I’m smoking and chatting with Natalia Dufraisse, a Franch- Columbian actress, in the corridor of the Taymir photo club. Natalia speaks perfect Russia and easily switches from Russian into English and then into French. Here in Norilsk she’s a translator for the Canadian-French filming team of 3 people who are shooting a documentary about the most mysterious city in Russia.
In the kitchen behind the wall we can hear canadian director Fransua Jacob singing in Russian and joking that Russian hospitality will kill his liver. Everyone’s laughing.
On my second day in Norilsk I already passed that line of being surprised with anything. It sound perfectly normal that we are discussing the freedom of speech in Russia, closing of the Dozhd’ TV channel and complex Russian soul with Elen Mani and Eugeny Shchemilin, the head of the photo club.
With all the restrictions to visit Norilsk for the foreigners and the city being located at the edge of the world still Norilsk happened to be one of the most open and liberal cities I’ve been to so far. I dont know how did that happen, maybe it’s due to the number of outstanding people who visited the city. Eugeny himself brought quite a bunch of top Russian photographers who gave workshops in Norilsk as well as assisted the canadian-french team to come here.
Fransua joins us in the corridor and shakes Eugeny’s hand thanking him again for making it all possible.
For Fransua it’s been a 4 year long journey that started with his dream to come to Norilsk and took him through the numerous institutions and paper work before his actual Norilsk journey started. And even though he’s here for 3 weeks Fransua still cant believe it’s actually happening.
‘This city is like no other in the world. I’ve seen industrial cities but they have 1 mine or 3 mines, not 13 mines. Just take a cab and go around the city. You’ll be fascinated. It’s ginormous. All the russian nickel and cobalt comes from here. If this places shuts down there will be no Ipads or Iphones or most of the things you use daily. More over the city’s of the great importance to the military industry. And as there are no roads leading to Norilsk the enemy can bomb the airport and the port and there will be no way to supply the country with nickel.’
‘That’s why it’s a closed city. I’ve been dreaming to come here for a couple of years. To see what’s the life here, how do actual people live as all their lives are connected with the Nickel plant. There’s no one in the city who’s life is not connected with the nickel production in this or that way. Just think of it 170.000 people working for one idea. And I’m trying to get to understand that idea.’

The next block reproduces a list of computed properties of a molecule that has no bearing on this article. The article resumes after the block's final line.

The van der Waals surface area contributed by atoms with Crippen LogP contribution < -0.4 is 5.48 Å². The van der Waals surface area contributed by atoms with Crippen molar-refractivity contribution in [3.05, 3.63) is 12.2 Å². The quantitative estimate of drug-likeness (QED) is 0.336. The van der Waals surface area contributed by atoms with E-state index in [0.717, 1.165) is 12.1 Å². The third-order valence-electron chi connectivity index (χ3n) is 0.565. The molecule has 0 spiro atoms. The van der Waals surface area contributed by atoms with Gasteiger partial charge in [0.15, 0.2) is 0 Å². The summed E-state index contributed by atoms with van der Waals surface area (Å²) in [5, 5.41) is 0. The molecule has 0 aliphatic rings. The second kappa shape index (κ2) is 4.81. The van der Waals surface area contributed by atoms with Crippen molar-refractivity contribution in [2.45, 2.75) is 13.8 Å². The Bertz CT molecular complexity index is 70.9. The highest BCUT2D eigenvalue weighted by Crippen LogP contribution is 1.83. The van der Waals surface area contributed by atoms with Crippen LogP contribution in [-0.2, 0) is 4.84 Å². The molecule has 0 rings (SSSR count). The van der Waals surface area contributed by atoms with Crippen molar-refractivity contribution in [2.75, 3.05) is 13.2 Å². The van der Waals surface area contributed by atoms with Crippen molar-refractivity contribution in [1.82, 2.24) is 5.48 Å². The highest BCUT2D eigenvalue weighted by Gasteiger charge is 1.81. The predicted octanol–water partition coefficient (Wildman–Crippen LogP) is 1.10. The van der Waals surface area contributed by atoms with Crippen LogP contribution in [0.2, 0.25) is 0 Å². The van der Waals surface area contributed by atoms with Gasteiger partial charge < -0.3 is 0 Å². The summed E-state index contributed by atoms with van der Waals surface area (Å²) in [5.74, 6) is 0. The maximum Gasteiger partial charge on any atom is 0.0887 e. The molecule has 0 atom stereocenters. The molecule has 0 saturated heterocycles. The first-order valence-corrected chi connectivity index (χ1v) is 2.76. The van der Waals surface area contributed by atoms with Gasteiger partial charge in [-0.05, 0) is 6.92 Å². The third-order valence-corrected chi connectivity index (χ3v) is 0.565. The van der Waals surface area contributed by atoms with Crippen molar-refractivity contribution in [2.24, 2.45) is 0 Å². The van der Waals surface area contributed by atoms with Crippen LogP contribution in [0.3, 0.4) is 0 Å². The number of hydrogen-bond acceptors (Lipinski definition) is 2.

Fransua started studding Russian back in Canada but had to quit the classes because of lack of money.
‘But I continued reading in Russian and listening to the Russian songs.’ Now he sings some of the Russian band DDT’s songs better then any russian that I know, likes Okudjava and Visotsky and thanks to 3 weeks in Russia know the difference between vodka and russian moonshine.
Eugeny does an amazing job or gathering the most outstanding people on the attic when his photo club gathers. Himself being a good photographer he holds a photo contest and helps out young photographers. I keep telling Eugeny that he’s amazing and I just have to write about him but he keeps saying that he’s not doing anything special.
That’s classical for most of Russian outstanding people you’ll never hear about them and just a handful of them become famous and represent Russian internationally.
We switch to discussing Russians. Natalia Dufraisse considers herself Russian as she spent most of her life in Russia with her father, the columbian engineer being stationed here. She graduated from school in Russia and entered Shchukin drama school in Moscow. First love, first role in the theater – it all happen with Natalia in Russia.
‘When I was forced to leave the country because my student visa was over I wanted to cry. I dont feel myself french, nothing connects me with Paris and I feel strange there. I had to either mary a Russian to stay or find a full time job that would sponsor me a visa which I couldnt find at that time and just had to leave.’
‘So when I heard that there’s a canadian who wants to go to Russia I asked Fransua to take me with him.’
Strange Russian soul opens in such details. A canadian telling me about Norilsk, a french- columbian describing the moscow life at the beginning of 2000s and me nodding and smiling.
And then we take a shot to health.